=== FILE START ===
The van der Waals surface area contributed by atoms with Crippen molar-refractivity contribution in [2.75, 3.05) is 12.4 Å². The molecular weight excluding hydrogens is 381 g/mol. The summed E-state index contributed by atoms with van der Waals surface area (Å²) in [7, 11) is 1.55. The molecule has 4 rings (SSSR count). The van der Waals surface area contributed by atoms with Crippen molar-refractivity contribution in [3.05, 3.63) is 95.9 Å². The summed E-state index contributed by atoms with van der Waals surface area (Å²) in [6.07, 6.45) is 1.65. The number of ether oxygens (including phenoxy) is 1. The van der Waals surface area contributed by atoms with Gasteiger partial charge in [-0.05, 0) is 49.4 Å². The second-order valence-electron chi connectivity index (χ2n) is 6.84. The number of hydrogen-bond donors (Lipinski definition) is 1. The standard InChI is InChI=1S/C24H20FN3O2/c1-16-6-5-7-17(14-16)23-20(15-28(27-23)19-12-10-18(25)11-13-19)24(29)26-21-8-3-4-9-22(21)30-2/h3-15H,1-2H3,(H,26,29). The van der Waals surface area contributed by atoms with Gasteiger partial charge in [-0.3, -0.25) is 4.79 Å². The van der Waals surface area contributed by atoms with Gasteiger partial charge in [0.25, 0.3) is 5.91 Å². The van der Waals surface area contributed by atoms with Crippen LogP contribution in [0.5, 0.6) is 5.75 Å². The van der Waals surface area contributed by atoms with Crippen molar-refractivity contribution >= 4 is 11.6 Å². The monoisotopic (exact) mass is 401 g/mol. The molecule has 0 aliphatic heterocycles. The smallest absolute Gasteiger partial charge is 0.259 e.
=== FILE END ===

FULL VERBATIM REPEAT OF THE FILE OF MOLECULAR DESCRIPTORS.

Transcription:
The van der Waals surface area contributed by atoms with Crippen molar-refractivity contribution in [2.75, 3.05) is 12.4 Å². The molecular weight excluding hydrogens is 381 g/mol. The summed E-state index contributed by atoms with van der Waals surface area (Å²) in [7, 11) is 1.55. The molecule has 4 rings (SSSR count). The van der Waals surface area contributed by atoms with Crippen molar-refractivity contribution in [3.05, 3.63) is 95.9 Å². The summed E-state index contributed by atoms with van der Waals surface area (Å²) in [6.07, 6.45) is 1.65. The number of ether oxygens (including phenoxy) is 1. The van der Waals surface area contributed by atoms with Gasteiger partial charge in [-0.05, 0) is 49.4 Å². The second-order valence-electron chi connectivity index (χ2n) is 6.84. The number of hydrogen-bond donors (Lipinski definition) is 1. The standard InChI is InChI=1S/C24H20FN3O2/c1-16-6-5-7-17(14-16)23-20(15-28(27-23)19-12-10-18(25)11-13-19)24(29)26-21-8-3-4-9-22(21)30-2/h3-15H,1-2H3,(H,26,29). The van der Waals surface area contributed by atoms with Gasteiger partial charge in [-0.3, -0.25) is 4.79 Å². The van der Waals surface area contributed by atoms with Gasteiger partial charge in [0.25, 0.3) is 5.91 Å². The van der Waals surface area contributed by atoms with Crippen LogP contribution in [0.5, 0.6) is 5.75 Å². The van der Waals surface area contributed by atoms with Crippen molar-refractivity contribution >= 4 is 11.6 Å². The monoisotopic (exact) mass is 401 g/mol. The molecule has 0 aliphatic heterocycles. The smallest absolute Gasteiger partial charge is 0.259 e.